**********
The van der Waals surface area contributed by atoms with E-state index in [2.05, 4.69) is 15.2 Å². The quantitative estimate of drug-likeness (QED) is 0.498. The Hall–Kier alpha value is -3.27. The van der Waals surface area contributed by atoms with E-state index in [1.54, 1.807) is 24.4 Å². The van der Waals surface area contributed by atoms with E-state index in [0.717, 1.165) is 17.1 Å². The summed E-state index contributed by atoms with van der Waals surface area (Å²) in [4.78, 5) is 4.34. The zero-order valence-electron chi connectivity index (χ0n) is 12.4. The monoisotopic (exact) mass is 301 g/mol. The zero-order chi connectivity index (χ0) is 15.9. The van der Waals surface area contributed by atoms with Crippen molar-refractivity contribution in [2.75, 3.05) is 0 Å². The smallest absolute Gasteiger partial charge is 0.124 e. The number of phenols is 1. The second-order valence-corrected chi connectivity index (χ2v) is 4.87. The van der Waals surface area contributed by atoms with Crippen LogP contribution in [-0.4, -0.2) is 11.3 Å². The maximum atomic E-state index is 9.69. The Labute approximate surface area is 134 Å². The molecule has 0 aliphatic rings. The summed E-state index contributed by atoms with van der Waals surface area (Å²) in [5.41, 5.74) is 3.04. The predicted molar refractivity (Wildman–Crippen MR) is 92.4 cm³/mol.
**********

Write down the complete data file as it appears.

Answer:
The van der Waals surface area contributed by atoms with E-state index in [2.05, 4.69) is 15.2 Å². The quantitative estimate of drug-likeness (QED) is 0.498. The Hall–Kier alpha value is -3.27. The van der Waals surface area contributed by atoms with E-state index in [1.54, 1.807) is 24.4 Å². The van der Waals surface area contributed by atoms with E-state index in [0.717, 1.165) is 17.1 Å². The summed E-state index contributed by atoms with van der Waals surface area (Å²) in [4.78, 5) is 4.34. The zero-order valence-electron chi connectivity index (χ0n) is 12.4. The monoisotopic (exact) mass is 301 g/mol. The zero-order chi connectivity index (χ0) is 15.9. The van der Waals surface area contributed by atoms with Crippen molar-refractivity contribution in [2.75, 3.05) is 0 Å². The smallest absolute Gasteiger partial charge is 0.124 e. The number of phenols is 1. The second-order valence-corrected chi connectivity index (χ2v) is 4.87. The van der Waals surface area contributed by atoms with Crippen LogP contribution in [-0.4, -0.2) is 11.3 Å². The maximum atomic E-state index is 9.69. The Labute approximate surface area is 134 Å². The molecule has 0 aliphatic rings. The summed E-state index contributed by atoms with van der Waals surface area (Å²) in [5.41, 5.74) is 3.04. The predicted molar refractivity (Wildman–Crippen MR) is 92.4 cm³/mol.